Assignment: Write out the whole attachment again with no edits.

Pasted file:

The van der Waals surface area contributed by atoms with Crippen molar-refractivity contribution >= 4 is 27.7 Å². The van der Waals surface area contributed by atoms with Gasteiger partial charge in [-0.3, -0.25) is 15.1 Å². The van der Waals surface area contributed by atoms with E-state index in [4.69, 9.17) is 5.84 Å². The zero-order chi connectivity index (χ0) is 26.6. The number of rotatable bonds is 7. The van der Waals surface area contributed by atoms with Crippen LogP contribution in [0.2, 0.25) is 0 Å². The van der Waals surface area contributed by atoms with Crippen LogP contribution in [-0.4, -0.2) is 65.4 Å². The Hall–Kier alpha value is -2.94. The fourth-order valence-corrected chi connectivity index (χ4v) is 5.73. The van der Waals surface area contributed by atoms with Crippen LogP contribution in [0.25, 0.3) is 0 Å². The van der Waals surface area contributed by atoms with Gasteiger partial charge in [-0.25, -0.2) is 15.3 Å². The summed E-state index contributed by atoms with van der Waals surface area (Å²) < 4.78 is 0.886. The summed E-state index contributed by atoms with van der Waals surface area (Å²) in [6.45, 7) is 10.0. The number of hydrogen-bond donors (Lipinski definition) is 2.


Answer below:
The van der Waals surface area contributed by atoms with Crippen molar-refractivity contribution >= 4 is 27.7 Å². The van der Waals surface area contributed by atoms with Gasteiger partial charge in [-0.3, -0.25) is 15.1 Å². The van der Waals surface area contributed by atoms with E-state index in [4.69, 9.17) is 5.84 Å². The zero-order chi connectivity index (χ0) is 26.6. The number of rotatable bonds is 7. The van der Waals surface area contributed by atoms with Crippen LogP contribution in [0.2, 0.25) is 0 Å². The van der Waals surface area contributed by atoms with Crippen LogP contribution in [-0.4, -0.2) is 65.4 Å². The Hall–Kier alpha value is -2.94. The fourth-order valence-corrected chi connectivity index (χ4v) is 5.73. The van der Waals surface area contributed by atoms with Crippen LogP contribution in [0.25, 0.3) is 0 Å². The van der Waals surface area contributed by atoms with Gasteiger partial charge in [-0.25, -0.2) is 15.3 Å². The summed E-state index contributed by atoms with van der Waals surface area (Å²) < 4.78 is 0.886. The summed E-state index contributed by atoms with van der Waals surface area (Å²) in [6.45, 7) is 10.0. The number of hydrogen-bond donors (Lipinski definition) is 2.